Across the country, those that administer high-school equivalency tests, commonly called GEDs, are in transition.
The test will soon only be via certain computers at state testing centers and Arizona is right in the middle of the pack when it comes to adopting the new system.
"Currently in the state, you can take either the computer-based or paper-based test. Beginning in January, the GED test will only be available to the public on computer," said Karen Liersch with the Arizona Department of Education.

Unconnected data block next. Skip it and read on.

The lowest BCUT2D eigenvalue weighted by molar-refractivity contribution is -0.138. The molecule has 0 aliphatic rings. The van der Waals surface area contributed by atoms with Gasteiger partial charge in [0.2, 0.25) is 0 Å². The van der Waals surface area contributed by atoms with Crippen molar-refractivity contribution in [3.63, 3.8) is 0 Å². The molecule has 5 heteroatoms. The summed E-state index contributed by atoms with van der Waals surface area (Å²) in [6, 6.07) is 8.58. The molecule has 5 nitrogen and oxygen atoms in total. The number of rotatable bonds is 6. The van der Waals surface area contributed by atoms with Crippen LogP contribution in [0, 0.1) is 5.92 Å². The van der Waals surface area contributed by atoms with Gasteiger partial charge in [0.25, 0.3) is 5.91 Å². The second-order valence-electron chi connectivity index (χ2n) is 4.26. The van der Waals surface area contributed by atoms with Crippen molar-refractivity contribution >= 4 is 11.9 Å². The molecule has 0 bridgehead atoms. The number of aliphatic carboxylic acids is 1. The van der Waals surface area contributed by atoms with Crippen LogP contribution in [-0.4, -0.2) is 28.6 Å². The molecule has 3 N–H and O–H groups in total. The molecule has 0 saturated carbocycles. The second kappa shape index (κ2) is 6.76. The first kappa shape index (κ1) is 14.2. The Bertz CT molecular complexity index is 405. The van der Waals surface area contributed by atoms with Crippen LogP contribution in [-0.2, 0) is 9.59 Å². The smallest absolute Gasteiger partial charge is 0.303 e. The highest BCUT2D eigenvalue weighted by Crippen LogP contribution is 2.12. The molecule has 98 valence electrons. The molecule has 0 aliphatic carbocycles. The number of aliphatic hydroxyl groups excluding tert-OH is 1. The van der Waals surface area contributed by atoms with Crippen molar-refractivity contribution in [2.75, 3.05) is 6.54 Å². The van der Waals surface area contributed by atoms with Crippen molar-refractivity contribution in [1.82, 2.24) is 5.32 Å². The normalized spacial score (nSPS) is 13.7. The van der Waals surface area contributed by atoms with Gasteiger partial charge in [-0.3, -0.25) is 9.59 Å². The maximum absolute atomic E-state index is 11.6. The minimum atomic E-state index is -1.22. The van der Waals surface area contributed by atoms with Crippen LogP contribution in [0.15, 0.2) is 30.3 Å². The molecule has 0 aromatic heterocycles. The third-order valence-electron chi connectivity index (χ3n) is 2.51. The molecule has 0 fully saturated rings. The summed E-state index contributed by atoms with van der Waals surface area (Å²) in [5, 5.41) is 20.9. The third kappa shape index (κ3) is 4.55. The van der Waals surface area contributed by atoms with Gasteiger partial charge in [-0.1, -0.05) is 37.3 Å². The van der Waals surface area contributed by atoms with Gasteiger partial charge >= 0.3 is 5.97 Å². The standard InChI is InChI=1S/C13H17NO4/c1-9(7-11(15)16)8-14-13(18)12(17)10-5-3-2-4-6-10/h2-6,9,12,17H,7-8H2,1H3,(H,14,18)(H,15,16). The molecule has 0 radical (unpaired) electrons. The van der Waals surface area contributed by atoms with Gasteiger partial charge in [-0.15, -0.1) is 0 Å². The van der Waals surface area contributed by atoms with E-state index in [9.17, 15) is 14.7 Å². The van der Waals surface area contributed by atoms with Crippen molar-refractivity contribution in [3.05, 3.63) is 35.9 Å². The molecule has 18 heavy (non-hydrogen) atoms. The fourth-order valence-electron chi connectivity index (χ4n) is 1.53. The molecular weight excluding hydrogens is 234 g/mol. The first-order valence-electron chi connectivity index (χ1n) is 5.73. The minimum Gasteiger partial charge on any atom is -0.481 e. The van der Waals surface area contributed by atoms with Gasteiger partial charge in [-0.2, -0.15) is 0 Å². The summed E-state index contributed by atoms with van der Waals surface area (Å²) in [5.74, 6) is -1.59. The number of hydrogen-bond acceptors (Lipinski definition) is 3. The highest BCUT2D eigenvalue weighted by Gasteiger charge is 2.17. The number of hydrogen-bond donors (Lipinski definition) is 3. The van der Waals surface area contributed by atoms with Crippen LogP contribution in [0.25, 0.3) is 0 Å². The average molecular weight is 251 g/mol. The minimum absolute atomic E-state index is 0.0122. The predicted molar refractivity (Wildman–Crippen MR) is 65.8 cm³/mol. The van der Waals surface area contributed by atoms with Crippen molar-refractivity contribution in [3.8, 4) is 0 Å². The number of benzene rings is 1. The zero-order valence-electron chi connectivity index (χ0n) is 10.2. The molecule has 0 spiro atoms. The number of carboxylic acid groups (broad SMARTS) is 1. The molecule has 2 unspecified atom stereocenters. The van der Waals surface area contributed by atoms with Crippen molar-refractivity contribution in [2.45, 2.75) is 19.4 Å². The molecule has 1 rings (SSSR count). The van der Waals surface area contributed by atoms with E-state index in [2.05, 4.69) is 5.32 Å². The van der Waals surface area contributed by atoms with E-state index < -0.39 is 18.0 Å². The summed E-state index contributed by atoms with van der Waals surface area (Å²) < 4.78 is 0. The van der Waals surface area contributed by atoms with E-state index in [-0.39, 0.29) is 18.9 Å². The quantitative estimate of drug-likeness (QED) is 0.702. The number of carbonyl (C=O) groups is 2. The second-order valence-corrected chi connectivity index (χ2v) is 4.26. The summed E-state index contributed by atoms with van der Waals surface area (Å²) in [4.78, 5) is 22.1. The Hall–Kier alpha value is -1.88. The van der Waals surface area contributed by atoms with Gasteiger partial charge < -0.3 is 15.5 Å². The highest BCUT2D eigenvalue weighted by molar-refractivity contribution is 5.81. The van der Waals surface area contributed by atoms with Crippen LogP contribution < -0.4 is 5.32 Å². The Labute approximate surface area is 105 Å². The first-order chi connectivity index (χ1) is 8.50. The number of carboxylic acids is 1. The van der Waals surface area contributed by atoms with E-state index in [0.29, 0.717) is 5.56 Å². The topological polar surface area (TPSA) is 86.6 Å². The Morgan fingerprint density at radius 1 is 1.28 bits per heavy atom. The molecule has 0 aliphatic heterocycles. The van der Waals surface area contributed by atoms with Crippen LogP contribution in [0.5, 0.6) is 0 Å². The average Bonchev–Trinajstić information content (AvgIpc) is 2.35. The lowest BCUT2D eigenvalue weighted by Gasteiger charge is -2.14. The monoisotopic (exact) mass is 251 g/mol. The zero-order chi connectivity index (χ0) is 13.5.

As many as 20,000 adults take the test each year, with about 14,000 of those passing. GED tests provide 20 percent of the high school diplomas annually, according to ADE.
A portion of testing centers in the state have already transitioned to the test and administrators are giving positive feedback.
"Students seem to be finishing in a shorter period of time, the pass rate has been higher than the paper-based test although the online test isn't any easier or more difficult," said Liersch.
A major downside to the computer test is the price tag: It costs about $30 more to take than the standard GED.